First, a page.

Sorry, I just noticed your post this evening. Let me give you a little help on this. Do you have a report form that the hosptal is supplying for you? Does it include the patient's diagnosis, surgery, surgery date and doctor's name? Those things are important to know because it kind of narrows down the important things you'll want to focus on for each of those patients. The only time I worried about diets is if they are something special like NPO, clear liquids, full liquids or pureed. I usually like to know what labs were to have been drawn that morning for my patients' for two reasons. One, to check to make sure they were done. Two, to check them quickly to see if anything is out of whack that the doctor needs to be notified about. Years have taught me not to depend on a lab technician to call abnormal results to me. Same thing with x-rays. I want to check to see that they are getting done. I don't worry too much about x-ray results because x-ray is pretty good about calling doctors when they see something bad. I used to go through the med sheets of my patients and just check to see what times they were due. On the back of my report sheet I put a little grid with the times I had medications due. I didn't usually write down what medications they were except for IV piggybacks. Sometimes I had to plan out the piggybacks because some patients had two or three different antibiotics that had to be given and some of them were scheduled for the same time. So, I wanted to make sure I got everything all sandwiched in. I also noted by each patient, who had an IV and what fluid was supposed to be running.
For your ortho patients I think I would want to make some kind of indication as to whether the patient had a cast, traction, or external fixation. I'd also list any dressings that needed to be checked and/or changed. I used to make room for the vital signs that would be taken during the shift and blood sugars. As these were done I would also write them on my report sheet. That way I had them and didn't have to go running around to get the nurses notes to find that information. If someone had a foley cather I used to make room for I&O on my sheet, mostly as a reminder to myself to make sure the foley got emptied at the end of my shift and also to check the patient's output just in case I got busy and forgot and the guy turned out to have a ridiculously low urine output that needs to be reported to the doctor.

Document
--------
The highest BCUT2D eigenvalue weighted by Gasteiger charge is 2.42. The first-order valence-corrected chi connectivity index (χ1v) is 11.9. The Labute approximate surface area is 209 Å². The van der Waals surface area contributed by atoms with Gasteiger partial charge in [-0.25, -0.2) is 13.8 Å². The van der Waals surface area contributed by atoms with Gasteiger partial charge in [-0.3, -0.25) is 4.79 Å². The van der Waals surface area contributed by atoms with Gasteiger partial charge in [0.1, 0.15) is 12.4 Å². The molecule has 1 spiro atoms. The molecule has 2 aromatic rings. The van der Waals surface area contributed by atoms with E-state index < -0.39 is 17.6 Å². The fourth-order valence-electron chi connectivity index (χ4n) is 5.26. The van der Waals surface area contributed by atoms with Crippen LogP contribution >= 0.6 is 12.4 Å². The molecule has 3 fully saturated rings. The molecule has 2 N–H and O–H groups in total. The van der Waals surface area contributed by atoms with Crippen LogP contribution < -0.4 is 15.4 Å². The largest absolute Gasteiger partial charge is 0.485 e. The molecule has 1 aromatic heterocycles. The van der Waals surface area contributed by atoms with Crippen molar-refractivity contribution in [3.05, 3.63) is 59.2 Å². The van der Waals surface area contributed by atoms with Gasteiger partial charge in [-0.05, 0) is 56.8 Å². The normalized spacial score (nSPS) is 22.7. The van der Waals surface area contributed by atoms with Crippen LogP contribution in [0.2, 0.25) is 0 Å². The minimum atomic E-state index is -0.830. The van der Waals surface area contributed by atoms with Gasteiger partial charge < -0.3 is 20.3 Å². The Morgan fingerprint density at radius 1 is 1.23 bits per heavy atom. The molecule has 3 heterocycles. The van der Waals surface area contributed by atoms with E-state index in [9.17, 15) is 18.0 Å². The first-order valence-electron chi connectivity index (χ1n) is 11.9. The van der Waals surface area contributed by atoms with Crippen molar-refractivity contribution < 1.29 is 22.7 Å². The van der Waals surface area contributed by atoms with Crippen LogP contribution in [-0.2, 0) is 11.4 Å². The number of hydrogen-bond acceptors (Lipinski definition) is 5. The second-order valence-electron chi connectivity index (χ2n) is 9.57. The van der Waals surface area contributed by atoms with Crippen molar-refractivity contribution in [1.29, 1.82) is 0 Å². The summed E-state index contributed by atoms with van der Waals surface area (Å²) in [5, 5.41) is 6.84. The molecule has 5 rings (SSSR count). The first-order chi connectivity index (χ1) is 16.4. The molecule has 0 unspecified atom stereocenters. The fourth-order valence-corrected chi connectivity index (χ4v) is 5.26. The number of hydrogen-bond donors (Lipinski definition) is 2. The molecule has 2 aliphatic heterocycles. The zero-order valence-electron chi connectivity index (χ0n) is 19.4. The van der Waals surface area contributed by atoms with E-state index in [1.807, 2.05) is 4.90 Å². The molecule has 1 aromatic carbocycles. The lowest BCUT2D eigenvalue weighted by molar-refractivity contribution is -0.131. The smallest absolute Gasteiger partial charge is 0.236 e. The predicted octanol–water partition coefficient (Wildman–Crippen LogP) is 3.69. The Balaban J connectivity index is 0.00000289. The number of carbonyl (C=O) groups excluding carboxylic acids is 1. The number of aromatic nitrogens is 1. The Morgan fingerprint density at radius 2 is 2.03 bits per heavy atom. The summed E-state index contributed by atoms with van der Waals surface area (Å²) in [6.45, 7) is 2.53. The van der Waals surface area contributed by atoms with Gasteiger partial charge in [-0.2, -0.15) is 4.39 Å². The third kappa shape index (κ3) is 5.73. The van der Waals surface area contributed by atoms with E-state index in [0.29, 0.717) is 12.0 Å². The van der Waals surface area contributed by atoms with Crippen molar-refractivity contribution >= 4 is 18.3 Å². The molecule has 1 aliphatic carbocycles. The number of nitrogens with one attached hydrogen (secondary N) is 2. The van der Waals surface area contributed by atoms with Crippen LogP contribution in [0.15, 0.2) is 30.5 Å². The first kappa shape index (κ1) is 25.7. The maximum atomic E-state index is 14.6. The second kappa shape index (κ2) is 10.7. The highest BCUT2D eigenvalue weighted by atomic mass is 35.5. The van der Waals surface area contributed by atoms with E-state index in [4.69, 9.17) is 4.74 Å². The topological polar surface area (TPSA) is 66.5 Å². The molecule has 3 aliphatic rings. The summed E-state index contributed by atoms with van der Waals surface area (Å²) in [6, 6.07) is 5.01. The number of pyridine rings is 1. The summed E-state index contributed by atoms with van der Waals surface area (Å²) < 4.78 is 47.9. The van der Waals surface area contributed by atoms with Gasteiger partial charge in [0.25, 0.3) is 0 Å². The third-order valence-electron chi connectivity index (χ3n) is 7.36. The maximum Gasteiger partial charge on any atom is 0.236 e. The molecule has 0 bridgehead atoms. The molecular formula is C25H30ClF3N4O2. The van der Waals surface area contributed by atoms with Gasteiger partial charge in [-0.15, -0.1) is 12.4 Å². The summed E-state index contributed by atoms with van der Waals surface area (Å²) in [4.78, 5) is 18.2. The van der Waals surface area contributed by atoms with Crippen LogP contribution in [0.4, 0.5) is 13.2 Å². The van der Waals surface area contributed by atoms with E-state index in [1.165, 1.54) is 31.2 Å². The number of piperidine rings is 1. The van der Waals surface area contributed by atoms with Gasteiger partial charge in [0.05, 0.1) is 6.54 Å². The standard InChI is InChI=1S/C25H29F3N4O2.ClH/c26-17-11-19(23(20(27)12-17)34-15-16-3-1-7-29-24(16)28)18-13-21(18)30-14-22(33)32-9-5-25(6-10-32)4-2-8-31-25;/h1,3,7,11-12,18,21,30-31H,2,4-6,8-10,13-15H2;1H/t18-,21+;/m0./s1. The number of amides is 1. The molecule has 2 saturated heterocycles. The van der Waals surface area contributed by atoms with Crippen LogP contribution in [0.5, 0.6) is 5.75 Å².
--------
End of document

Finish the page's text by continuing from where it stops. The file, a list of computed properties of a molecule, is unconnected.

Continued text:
Right now, off the top of my head, those are the things I would want on my report sheet. Make sure that on your immediate post-op patients that you are checking them for first voiding, what any dressings look like, IV fluids running, and need for pain medication. I never liked the report sheets at any of the places I worked, so when I started using computers years ago I began developing my own report sheets. They were much more functional for me. I used to put the day and date at the top of them. You may laugh, but for all the things I have to do during the shift, it's easier to have the date to look at rather than have to think about what day it is. I also included frequently called telephone extensions (pharmacy, lab, x-ray, transport team, IV team). I used a lot of color also. NPO was always written in red ink on my sheet. Anything that I had to make sure I got done during the shift got circled a couple of times in red ink so it stood out and when I finished it I would just put a slash through it. I used the back of the sheet to write notes, notes on report I took from the ER or OR on a patient I was going to get, and doctor's orders as I took them over the phone. These sheets went home with me in my pocket unless I was required to leave them at work in something other than the trash. I often brought my report sheet from the day before and kept it folded in my opposite pocket so I could refer to it if needed. At home, I kept them in a folder on my desk for at least a couple of months. You never know when a telephone number or a name you jotted down on them in going to be needed again.
These report sheets become very personalized tools for each nurse. You too will develop your syle in one over time. Is there anything else I can help you with? Feel free to PM me.